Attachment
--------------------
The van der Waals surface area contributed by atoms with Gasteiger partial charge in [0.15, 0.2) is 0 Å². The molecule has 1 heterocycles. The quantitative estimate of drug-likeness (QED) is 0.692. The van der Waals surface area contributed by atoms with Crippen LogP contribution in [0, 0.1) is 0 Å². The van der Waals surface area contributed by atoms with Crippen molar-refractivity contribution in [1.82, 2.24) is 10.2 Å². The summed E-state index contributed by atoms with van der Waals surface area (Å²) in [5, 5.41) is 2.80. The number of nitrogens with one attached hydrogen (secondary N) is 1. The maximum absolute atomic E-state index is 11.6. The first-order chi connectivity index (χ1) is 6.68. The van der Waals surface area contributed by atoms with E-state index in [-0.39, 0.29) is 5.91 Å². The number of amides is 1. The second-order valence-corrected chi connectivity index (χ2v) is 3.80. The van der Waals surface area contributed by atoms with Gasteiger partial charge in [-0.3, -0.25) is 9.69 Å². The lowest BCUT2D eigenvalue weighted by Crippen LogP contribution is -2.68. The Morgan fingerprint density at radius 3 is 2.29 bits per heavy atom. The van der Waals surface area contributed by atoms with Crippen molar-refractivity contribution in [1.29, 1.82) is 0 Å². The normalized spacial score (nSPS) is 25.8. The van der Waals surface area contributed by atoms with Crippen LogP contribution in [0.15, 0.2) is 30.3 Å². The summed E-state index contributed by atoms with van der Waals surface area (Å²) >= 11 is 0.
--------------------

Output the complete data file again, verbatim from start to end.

The van der Waals surface area contributed by atoms with Gasteiger partial charge in [0.15, 0.2) is 0 Å². The molecule has 1 heterocycles. The quantitative estimate of drug-likeness (QED) is 0.692. The van der Waals surface area contributed by atoms with Crippen LogP contribution in [0, 0.1) is 0 Å². The van der Waals surface area contributed by atoms with Crippen molar-refractivity contribution in [1.82, 2.24) is 10.2 Å². The summed E-state index contributed by atoms with van der Waals surface area (Å²) in [5, 5.41) is 2.80. The number of nitrogens with one attached hydrogen (secondary N) is 1. The maximum absolute atomic E-state index is 11.6. The first-order chi connectivity index (χ1) is 6.68. The van der Waals surface area contributed by atoms with E-state index in [-0.39, 0.29) is 5.91 Å². The number of amides is 1. The second-order valence-corrected chi connectivity index (χ2v) is 3.80. The van der Waals surface area contributed by atoms with Gasteiger partial charge in [-0.3, -0.25) is 9.69 Å². The lowest BCUT2D eigenvalue weighted by Crippen LogP contribution is -2.68. The Morgan fingerprint density at radius 3 is 2.29 bits per heavy atom. The van der Waals surface area contributed by atoms with Crippen molar-refractivity contribution in [1.29, 1.82) is 0 Å². The normalized spacial score (nSPS) is 25.8. The van der Waals surface area contributed by atoms with Crippen LogP contribution in [0.15, 0.2) is 30.3 Å². The summed E-state index contributed by atoms with van der Waals surface area (Å²) >= 11 is 0.